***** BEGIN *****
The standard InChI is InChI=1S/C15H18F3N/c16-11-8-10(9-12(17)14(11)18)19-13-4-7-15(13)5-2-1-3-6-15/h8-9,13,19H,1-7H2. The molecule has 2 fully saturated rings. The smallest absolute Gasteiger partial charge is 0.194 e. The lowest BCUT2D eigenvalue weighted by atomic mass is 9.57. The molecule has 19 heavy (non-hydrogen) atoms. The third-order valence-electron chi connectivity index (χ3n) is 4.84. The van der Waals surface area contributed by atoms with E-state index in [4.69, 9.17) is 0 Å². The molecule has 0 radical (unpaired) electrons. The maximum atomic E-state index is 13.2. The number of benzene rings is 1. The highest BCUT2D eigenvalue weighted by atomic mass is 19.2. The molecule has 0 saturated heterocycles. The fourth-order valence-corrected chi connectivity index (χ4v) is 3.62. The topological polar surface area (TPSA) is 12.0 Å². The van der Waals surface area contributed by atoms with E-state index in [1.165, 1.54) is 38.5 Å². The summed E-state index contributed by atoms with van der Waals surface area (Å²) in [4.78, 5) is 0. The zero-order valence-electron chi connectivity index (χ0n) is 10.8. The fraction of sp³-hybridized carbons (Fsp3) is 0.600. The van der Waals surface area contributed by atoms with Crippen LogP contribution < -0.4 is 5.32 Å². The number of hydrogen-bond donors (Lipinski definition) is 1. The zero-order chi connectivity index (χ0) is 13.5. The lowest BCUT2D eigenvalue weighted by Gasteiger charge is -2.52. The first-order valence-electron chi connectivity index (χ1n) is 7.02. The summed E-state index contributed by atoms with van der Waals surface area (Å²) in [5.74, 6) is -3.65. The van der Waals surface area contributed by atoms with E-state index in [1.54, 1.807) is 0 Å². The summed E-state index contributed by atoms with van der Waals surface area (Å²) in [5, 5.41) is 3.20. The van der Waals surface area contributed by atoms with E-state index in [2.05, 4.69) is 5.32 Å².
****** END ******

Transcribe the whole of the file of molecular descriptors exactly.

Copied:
The standard InChI is InChI=1S/C15H18F3N/c16-11-8-10(9-12(17)14(11)18)19-13-4-7-15(13)5-2-1-3-6-15/h8-9,13,19H,1-7H2. The molecule has 2 fully saturated rings. The smallest absolute Gasteiger partial charge is 0.194 e. The lowest BCUT2D eigenvalue weighted by atomic mass is 9.57. The molecule has 19 heavy (non-hydrogen) atoms. The third-order valence-electron chi connectivity index (χ3n) is 4.84. The van der Waals surface area contributed by atoms with E-state index in [4.69, 9.17) is 0 Å². The molecule has 0 radical (unpaired) electrons. The maximum atomic E-state index is 13.2. The number of benzene rings is 1. The highest BCUT2D eigenvalue weighted by atomic mass is 19.2. The molecule has 0 saturated heterocycles. The fourth-order valence-corrected chi connectivity index (χ4v) is 3.62. The topological polar surface area (TPSA) is 12.0 Å². The van der Waals surface area contributed by atoms with E-state index in [1.165, 1.54) is 38.5 Å². The summed E-state index contributed by atoms with van der Waals surface area (Å²) in [4.78, 5) is 0. The zero-order valence-electron chi connectivity index (χ0n) is 10.8. The fraction of sp³-hybridized carbons (Fsp3) is 0.600. The van der Waals surface area contributed by atoms with Crippen LogP contribution < -0.4 is 5.32 Å². The number of hydrogen-bond donors (Lipinski definition) is 1. The zero-order chi connectivity index (χ0) is 13.5. The lowest BCUT2D eigenvalue weighted by Gasteiger charge is -2.52. The first-order valence-electron chi connectivity index (χ1n) is 7.02. The summed E-state index contributed by atoms with van der Waals surface area (Å²) in [5.74, 6) is -3.65. The van der Waals surface area contributed by atoms with E-state index in [1.54, 1.807) is 0 Å². The summed E-state index contributed by atoms with van der Waals surface area (Å²) in [5, 5.41) is 3.20. The van der Waals surface area contributed by atoms with E-state index in [2.05, 4.69) is 5.32 Å².